We must ensure that everyone feels safe and welcome and wanted so that they are able to learn.

I want to pick up on a point from above and elaborate on this: openness. We are not perfect. We are not machines and we cannot exude positivity at all times.

That is why one of the most important things to consider in nurturing a relationship-first approach is openness and honesty. Openness and honesty with ourselves and with others, including those that we teach.

A simple ‘I am sorry, I raised my voice because I was frustrated’, or ‘I’m sorry I didn’t say hello when I saw you yesterday but I was late for my meeting’  can go a long way to not only rebuilding relationships but nurturing them also.

What does a relationships-first day look like?

  • Showing your availability as pupils enter school. This may be standing at the door welcoming them into class, roaming the corridors with a good morning smile for everyone or working in an office with the door open.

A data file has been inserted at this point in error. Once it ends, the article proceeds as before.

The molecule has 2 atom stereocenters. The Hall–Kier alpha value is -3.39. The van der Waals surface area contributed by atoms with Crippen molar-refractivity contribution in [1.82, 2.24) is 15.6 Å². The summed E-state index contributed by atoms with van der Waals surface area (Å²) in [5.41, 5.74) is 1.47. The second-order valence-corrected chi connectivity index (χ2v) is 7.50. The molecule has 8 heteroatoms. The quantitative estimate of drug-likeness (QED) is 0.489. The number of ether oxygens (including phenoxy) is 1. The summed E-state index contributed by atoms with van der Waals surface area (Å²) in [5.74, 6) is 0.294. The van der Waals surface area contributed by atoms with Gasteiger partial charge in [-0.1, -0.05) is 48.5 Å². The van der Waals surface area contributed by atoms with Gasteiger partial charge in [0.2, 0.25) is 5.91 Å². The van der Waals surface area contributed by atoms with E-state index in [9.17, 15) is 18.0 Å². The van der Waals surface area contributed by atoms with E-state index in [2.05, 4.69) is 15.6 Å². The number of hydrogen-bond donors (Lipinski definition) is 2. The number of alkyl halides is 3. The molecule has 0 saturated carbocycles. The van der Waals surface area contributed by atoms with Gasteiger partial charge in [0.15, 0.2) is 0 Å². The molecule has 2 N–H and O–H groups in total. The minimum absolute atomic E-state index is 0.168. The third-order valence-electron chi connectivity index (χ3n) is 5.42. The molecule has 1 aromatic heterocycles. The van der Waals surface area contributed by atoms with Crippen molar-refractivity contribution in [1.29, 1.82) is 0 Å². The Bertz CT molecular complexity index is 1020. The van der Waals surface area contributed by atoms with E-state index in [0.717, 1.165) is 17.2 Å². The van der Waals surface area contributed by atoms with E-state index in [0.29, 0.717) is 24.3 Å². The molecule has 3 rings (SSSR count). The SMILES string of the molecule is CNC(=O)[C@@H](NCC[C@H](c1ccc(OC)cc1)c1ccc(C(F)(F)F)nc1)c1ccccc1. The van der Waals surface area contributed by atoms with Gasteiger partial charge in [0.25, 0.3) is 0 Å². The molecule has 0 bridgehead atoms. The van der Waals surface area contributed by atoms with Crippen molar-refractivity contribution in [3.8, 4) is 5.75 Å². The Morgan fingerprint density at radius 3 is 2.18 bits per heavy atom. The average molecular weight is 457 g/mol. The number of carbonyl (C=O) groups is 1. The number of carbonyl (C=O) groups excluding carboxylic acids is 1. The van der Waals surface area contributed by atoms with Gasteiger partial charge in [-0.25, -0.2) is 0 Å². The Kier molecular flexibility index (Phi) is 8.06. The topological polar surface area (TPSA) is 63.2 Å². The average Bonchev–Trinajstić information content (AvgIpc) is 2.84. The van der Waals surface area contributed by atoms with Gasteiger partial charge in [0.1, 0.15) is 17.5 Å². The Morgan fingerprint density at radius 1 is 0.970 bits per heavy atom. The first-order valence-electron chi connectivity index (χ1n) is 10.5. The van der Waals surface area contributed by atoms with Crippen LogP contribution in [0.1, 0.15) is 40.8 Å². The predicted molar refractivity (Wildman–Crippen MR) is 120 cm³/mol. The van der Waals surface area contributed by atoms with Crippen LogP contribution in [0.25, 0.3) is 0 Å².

• Ensuring that all learners are entering tidy classrooms with activities ready. Does everyone seem ready and happy? Do you think any students need specific support and attention before they start learning?
  • Using patient voices and raising your voice only when the environment is unsafe and therefore it is imperative that you do so. 
  • Allowing students a chance to share and open up. This could be through a morning meeting, show and tell or opportunities for open dialogue during form times or at the end of the day.
  • Ensuring that your children and young people feel welcome in their environment and own it. This could be as simple as having a wall where children can pin photographs of their families or of them doing fun things out of school.